The Muny has done well to cast most of these roles with young, engaging personalities, especially with the two leads and several of the supporting players.  Louderman brings a real sense of girl-next-door sweetness to Sandy, and her voice on songs like “Summer Nights” and “Hopelessly Devoted to You” is big and powerful.  She and the good-looking, charming Espinoza have good chemistry together as well, and while “You’re The One That I Want” still sounds more 70’s than 50’s, these two make it work.  Foster is an appropriately swaggering Kenickie, and Fernandez displays a strong voice and snarky attitude as Rizzo, and the rest of of the T-Birds and Pink Ladies are particularly well cast.  The real standouts are Natalie Kaye Clater as Marty, who brings a lot of spunk and stage presence to her solo “Freddy My Love”; Larry Owns as Roger and Amelia Jo Parrish as Jan, whose song “Mooning” is a lot of fun; and Tyler Bradley Indyck as wanna-be rocker Doody, whose capably leads the brilliantly staged “Those Magic Changes” production number.  The adult characters are well-played as well, with Smith (most famous from TV’s The Office) getting an ideal role for her talents, including some fun dancing moments, as Miss Lynch, and Matthew Saldivar as smarmy radio DJ Vince Fontaine.  The Muny’s Youth Ensemble is in fine form here as well, bringing style and energy to the big dance numbers like “Born to Hand Jive” and the show’s biggest applause-getter, the stage-filling gospel and R&B influenced arrangement of the “Beauty School Dropout” number, anchored by a stellar performance from Teressa Kindle as the Teen Angel. Although this song has more of a mid-60’s Aretha Franklin-esque vibe than the rest of the show, it works because of the strong performance and staging, and also because it’s a fantasy sequence, so the Teen Angel could very well be seen as a time traveler.  The rest of the show is very much tied to the 50’s, but this scene provides a glimpse of what is ahead musically, and it’s extremely memorable.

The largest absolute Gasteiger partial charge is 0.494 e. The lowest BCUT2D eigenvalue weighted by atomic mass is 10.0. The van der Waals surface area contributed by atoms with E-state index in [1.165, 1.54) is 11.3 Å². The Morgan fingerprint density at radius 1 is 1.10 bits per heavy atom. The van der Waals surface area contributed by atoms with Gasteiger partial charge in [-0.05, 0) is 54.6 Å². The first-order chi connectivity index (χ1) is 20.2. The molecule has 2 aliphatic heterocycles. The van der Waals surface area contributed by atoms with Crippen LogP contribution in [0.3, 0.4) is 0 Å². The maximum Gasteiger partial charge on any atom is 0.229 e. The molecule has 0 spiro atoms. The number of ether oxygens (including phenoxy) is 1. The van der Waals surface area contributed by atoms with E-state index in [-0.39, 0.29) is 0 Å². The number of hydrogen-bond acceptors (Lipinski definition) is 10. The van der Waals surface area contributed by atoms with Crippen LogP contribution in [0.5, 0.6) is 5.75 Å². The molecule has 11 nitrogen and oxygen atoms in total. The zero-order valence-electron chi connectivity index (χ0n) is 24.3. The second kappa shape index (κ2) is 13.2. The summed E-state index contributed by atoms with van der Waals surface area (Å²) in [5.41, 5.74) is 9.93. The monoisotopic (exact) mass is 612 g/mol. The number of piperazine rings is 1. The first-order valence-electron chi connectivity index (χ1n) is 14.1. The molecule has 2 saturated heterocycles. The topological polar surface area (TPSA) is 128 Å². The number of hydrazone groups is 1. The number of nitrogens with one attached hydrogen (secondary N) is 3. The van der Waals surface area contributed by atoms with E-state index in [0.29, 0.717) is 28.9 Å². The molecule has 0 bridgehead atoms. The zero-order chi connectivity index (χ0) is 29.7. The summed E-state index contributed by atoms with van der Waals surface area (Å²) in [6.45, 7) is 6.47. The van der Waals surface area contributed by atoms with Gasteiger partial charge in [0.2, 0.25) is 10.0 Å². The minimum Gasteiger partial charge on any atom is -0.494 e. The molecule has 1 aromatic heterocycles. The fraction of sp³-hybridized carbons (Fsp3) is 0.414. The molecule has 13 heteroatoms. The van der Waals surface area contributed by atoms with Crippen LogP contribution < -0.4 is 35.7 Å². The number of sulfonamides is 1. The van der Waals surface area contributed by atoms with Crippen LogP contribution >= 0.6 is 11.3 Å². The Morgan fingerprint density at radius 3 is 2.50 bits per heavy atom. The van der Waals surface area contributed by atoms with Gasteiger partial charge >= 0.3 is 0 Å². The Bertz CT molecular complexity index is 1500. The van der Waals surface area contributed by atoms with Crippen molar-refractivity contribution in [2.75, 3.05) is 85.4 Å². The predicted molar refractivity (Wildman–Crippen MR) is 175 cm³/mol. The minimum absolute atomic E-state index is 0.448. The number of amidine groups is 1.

For the most part, I would say this production communicates the nostalgia angle with just the right balance of humor, style and spectacle, while still maintaining a more realistic tone than other productions of the show I’ve seen (like the extremely stylized early 90’s Broadway revival). Grease, in its most commonly staged form, is one of those shows that provides nostalgia for two generations–the Baby Boomers who actually experienced the 50’s, and Gen Xers like me, who most remember the film. This production at the Muny favors the 50’s approach with a little bit of 60’s and 70’s flavor, although it’s staged cleverly enough that it brings the 1950’s to a 2014 audience in a charming and stylish way that’s sure to appeal to audience members from all generations.

Cast of Grease Photo by Philip Hamer The Muny

Cast of Grease
Photo by Phillip Hamer
The Muny

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Nunsense, Muny Style

Book, Music and Lyrics by Dan Goggin

Directed by Matt Lenz

Choreographed by Teri Gibson

The Muny, St. Louis

July 1, 2013

munynunsense

The Little Sisters of Hoboken have taken the stage in St. Louis.  A low-budget off-Broadway show that turned into a franchise, Nunsense has finally arrived at the Muny in a full-scale production that, despite its sheer size, celebrates its humble origins and brings loads of laughs and a great deal of heart. It also features one of the strongest and most enthusiastic casts I have ever seen at the Muny.